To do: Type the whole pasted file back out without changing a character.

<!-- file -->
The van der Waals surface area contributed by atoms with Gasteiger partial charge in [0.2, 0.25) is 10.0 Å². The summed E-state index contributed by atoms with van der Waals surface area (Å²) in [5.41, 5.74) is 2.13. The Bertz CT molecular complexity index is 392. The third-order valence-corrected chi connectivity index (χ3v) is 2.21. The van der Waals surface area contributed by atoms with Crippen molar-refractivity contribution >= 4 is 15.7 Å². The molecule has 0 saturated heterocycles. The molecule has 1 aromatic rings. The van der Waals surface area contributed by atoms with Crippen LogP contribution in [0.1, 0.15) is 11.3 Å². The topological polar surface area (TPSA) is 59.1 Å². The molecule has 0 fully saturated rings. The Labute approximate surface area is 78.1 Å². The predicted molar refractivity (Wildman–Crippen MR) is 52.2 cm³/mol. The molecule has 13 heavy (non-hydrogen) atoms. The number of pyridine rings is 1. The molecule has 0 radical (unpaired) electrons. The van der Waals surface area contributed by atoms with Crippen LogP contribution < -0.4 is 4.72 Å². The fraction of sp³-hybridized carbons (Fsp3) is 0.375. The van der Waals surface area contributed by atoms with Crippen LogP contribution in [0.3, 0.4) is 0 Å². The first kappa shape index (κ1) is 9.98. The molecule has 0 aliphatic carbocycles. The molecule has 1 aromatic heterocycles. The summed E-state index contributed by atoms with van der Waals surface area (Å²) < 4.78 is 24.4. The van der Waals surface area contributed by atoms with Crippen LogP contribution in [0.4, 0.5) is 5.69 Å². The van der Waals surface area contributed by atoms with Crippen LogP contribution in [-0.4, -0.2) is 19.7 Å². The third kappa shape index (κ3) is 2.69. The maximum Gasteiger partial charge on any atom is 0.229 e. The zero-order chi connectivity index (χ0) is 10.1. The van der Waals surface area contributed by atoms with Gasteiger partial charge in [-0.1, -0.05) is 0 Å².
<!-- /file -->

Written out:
The van der Waals surface area contributed by atoms with Gasteiger partial charge in [0.2, 0.25) is 10.0 Å². The summed E-state index contributed by atoms with van der Waals surface area (Å²) in [5.41, 5.74) is 2.13. The Bertz CT molecular complexity index is 392. The third-order valence-corrected chi connectivity index (χ3v) is 2.21. The van der Waals surface area contributed by atoms with Crippen molar-refractivity contribution >= 4 is 15.7 Å². The molecule has 0 saturated heterocycles. The molecule has 1 aromatic rings. The van der Waals surface area contributed by atoms with Crippen LogP contribution in [0.1, 0.15) is 11.3 Å². The topological polar surface area (TPSA) is 59.1 Å². The molecule has 0 fully saturated rings. The Labute approximate surface area is 78.1 Å². The predicted molar refractivity (Wildman–Crippen MR) is 52.2 cm³/mol. The molecule has 13 heavy (non-hydrogen) atoms. The number of pyridine rings is 1. The molecule has 0 radical (unpaired) electrons. The van der Waals surface area contributed by atoms with Crippen LogP contribution < -0.4 is 4.72 Å². The fraction of sp³-hybridized carbons (Fsp3) is 0.375. The van der Waals surface area contributed by atoms with Crippen LogP contribution in [0.3, 0.4) is 0 Å². The first kappa shape index (κ1) is 9.98. The molecule has 0 aliphatic carbocycles. The molecule has 1 aromatic heterocycles. The summed E-state index contributed by atoms with van der Waals surface area (Å²) < 4.78 is 24.4. The van der Waals surface area contributed by atoms with Crippen LogP contribution in [0.4, 0.5) is 5.69 Å². The van der Waals surface area contributed by atoms with Crippen LogP contribution in [-0.4, -0.2) is 19.7 Å². The third kappa shape index (κ3) is 2.69. The maximum Gasteiger partial charge on any atom is 0.229 e. The zero-order chi connectivity index (χ0) is 10.1. The van der Waals surface area contributed by atoms with Gasteiger partial charge in [-0.1, -0.05) is 0 Å².